“Goya’s Ghosts” A Critical Film Review

Goya’s Ghosts, a period drama that takes place during the Spanish Inquisition, embodies the stereotypical Hollywood historical cinema.  Like many movies before it, the historical events of the time are greatly oversimplified.  Clearly there is no way to fit significant history into a two hour film, however the film does not attempt to go into depth on any of the historical events. All of the crucial elements of the movie become simplified to the point where their meaning becomes jumbled and lost.

In an attempt to squeeze more history into the narrow plot, the movie takes an abrupt intermission of 15 years leading from its expositional act to its complication act.  The conflicts take place during the majority of the film, with many references to the idea of Monarchy, Napoleon, the Catholic Church, and the role of women at the time.  By attempting to cover such a vast amount of historical ground, the movie loses any central theme it may have had if the producers had chosen to focus on a more specific person in a more specific time.

Instead, the three main characters, Ines, Goya and Lorenzo, embody characteristics of many persons combined into one.   Ines takes on the role as the innocent and exploited woman, while Lorenzo plays the power hungry villain.  Goya, a painter to the royal court, plays the intermediary between the two.   Although the movie is named after Goya, he is not the main character, and his role in the movie is of little importance.  The role of Goya in the film could be seen as an attempt to add credibility to the movie with a real art history reference.

Where the movie falls short however, is not in their reference to Goya as a famous and influential painter at the time, but in their lack of effort in depicting Goya as anything other than a silly, naïve and passive artist.  While the movie attempts to embody Goya as a likable character, historical evidence describes Goya’s temperament as lively and prone to anger.  Specialists in art history cite Goya as moody, quick to react and even considered by many to be delusional in his later years.  Despite that the movie is named after Goya, he plays a less then influential role.  Although Goya tries to be engaged with those around him, his jolly and flaccid nature deems him unresponsive to social events.  The irony here is beyond that Goya’s Ghosts does not focus on Goya himself, but also that what little it does focus on is historically inaccurate.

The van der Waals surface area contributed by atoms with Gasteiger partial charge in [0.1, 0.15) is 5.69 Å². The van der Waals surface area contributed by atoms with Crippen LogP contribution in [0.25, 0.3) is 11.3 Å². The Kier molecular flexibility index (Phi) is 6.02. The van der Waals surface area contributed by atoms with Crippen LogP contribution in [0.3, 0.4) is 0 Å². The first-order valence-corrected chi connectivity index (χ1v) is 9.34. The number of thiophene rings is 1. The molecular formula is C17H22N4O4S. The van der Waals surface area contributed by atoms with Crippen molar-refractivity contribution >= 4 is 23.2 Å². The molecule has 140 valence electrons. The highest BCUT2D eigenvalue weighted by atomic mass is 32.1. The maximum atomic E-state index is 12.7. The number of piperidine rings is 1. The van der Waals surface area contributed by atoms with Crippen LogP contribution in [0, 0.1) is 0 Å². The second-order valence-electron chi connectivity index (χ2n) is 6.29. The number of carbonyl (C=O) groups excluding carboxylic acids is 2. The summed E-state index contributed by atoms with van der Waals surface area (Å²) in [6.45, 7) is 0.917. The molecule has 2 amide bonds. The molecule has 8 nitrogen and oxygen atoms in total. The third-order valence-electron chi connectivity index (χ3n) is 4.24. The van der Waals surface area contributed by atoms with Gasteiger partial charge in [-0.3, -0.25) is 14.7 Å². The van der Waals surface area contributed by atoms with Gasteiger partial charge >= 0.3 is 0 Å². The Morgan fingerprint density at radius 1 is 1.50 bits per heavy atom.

Goya was revered for his modern and radical interpretation of events surrounding the Catholic Church, monarchy and war.  His works of art depict the misery of the people at the time, and to this day they convey the sense that Goya felt empathy for the sufferings of his people.  By not placing him above the people he depicts in his art, Goya’s work reflects a man of introspective and passionate nature.

In addition to using Goya’s name as a way to gain credibility from the audience, the movie provides great attention to detail as proof of its authenticity.  The set is filled with bustling streets on which horse drawn carriages dance and peasants beg.  When Goya visits the royal place to paint the queen, the audience gets a glimpse at the lavish lifestyle of the monarchy.  The costume designs seemed incredibly realistic, perhaps most obviously when Ines is released from prison and seems almost unrecognizable.  Ines, the once beautiful and aristocratic girl is reduced to a hunchback who is losing her hair, clothed in rags, and covered in bed sores.  For an audience that has limited knowledge of the time period, the realistic appearance of the set and characters makes the movie seem authentic.

Despite the movie’s attempt to portray historical accuracy, there is an underlying message that speaks to contemporary times.  At the time of the movie’s release in 2006, the United States experienced global criticism in regards to the ethics of the war in Iraq and the treatment of prisoners at Guantanamo Bay and Abu Ghraib Prison.  One of the main themes in the movie deals with the principles behind torture.  After Ines confesses to practicing Judaism after being “put to the question”, the movie raises questions of the validity of torture.  Ines never receives the fair trial she is promised, and over the next 15 years is subject to torture, inhumane living conditions and sexual assault.

The movie’s ability to create an authentic torture scene creates an empathetic audience.  That it focuses around a beautiful young woman, instead of the conventional villain, also plays to the audience’s emotions. The audience finds themselves questioning the validity of torture as they watch an innocent young girl falsely confess to a crime.  Goya’s Ghosts does succeed, however, at exemplifying the illegitimate results obtained by torture after Lorenzo confesses to something absurd after being put to the question.  The plot encourages audiences to rethink their judgment of criminals and terrorists who have been subjected to torture and sexual assault in US run prisons without receiving a trial.

The parallels of Ines’ plight to the Iraq war are far from subtle, and the allegory of the US invasion of Iraq is continuous throughout the movie.  There is a case of foreign invasion, which leads to a brutal occupation despite the oppressive regime it overthrows, powerful radicals, fanatic insurgents, mass murders and rapes of peasants, and the restriction of cultural freedom.   Yet the movie does not succeed in exploring the metaphor enough to draw any serious conclusions.  Like Goya’s character, it too gets lost in the plot and period hype.